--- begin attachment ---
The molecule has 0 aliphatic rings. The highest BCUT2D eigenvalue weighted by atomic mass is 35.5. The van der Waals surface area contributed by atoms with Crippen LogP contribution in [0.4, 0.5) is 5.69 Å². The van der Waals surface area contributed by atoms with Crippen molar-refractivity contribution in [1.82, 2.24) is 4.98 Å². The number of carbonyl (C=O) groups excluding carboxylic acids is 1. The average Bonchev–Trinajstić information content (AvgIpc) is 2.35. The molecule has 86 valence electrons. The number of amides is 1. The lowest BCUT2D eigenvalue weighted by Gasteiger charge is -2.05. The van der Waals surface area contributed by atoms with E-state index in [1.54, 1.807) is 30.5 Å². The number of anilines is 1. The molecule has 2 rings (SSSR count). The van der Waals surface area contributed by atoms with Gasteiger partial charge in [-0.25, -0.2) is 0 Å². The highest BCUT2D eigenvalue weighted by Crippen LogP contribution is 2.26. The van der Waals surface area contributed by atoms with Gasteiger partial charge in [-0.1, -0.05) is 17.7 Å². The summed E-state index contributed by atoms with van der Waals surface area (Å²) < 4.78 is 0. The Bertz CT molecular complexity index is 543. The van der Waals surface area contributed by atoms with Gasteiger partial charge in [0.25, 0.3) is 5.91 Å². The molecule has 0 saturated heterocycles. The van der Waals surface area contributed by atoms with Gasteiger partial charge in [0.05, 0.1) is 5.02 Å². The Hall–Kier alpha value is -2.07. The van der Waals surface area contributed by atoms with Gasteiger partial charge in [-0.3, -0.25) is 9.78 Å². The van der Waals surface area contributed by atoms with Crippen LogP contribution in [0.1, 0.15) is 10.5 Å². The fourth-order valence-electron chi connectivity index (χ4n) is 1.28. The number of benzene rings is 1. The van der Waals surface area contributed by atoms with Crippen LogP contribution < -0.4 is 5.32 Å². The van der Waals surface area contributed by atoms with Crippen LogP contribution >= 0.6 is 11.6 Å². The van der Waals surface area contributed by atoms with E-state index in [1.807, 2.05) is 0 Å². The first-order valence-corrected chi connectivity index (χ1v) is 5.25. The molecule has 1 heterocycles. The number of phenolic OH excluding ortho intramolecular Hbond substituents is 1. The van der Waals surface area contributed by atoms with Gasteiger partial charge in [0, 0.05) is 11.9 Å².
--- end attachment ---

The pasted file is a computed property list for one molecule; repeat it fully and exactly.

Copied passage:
The molecule has 0 aliphatic rings. The highest BCUT2D eigenvalue weighted by atomic mass is 35.5. The van der Waals surface area contributed by atoms with Crippen LogP contribution in [0.4, 0.5) is 5.69 Å². The van der Waals surface area contributed by atoms with Crippen molar-refractivity contribution in [1.82, 2.24) is 4.98 Å². The number of carbonyl (C=O) groups excluding carboxylic acids is 1. The average Bonchev–Trinajstić information content (AvgIpc) is 2.35. The molecule has 86 valence electrons. The number of amides is 1. The lowest BCUT2D eigenvalue weighted by Gasteiger charge is -2.05. The van der Waals surface area contributed by atoms with E-state index in [1.54, 1.807) is 30.5 Å². The number of anilines is 1. The molecule has 2 rings (SSSR count). The van der Waals surface area contributed by atoms with Gasteiger partial charge in [-0.25, -0.2) is 0 Å². The highest BCUT2D eigenvalue weighted by Crippen LogP contribution is 2.26. The van der Waals surface area contributed by atoms with Gasteiger partial charge in [-0.1, -0.05) is 17.7 Å². The summed E-state index contributed by atoms with van der Waals surface area (Å²) < 4.78 is 0. The Bertz CT molecular complexity index is 543. The van der Waals surface area contributed by atoms with Gasteiger partial charge in [0.25, 0.3) is 5.91 Å². The molecule has 0 saturated heterocycles. The van der Waals surface area contributed by atoms with Gasteiger partial charge in [0.05, 0.1) is 5.02 Å². The Hall–Kier alpha value is -2.07. The van der Waals surface area contributed by atoms with Gasteiger partial charge in [-0.3, -0.25) is 9.78 Å². The van der Waals surface area contributed by atoms with Crippen LogP contribution in [0.1, 0.15) is 10.5 Å². The fourth-order valence-electron chi connectivity index (χ4n) is 1.28. The number of benzene rings is 1. The van der Waals surface area contributed by atoms with Crippen LogP contribution < -0.4 is 5.32 Å². The van der Waals surface area contributed by atoms with Crippen LogP contribution >= 0.6 is 11.6 Å². The van der Waals surface area contributed by atoms with E-state index in [1.807, 2.05) is 0 Å². The first-order valence-corrected chi connectivity index (χ1v) is 5.25. The molecule has 1 heterocycles. The number of phenolic OH excluding ortho intramolecular Hbond substituents is 1. The van der Waals surface area contributed by atoms with Gasteiger partial charge in [0, 0.05) is 11.9 Å².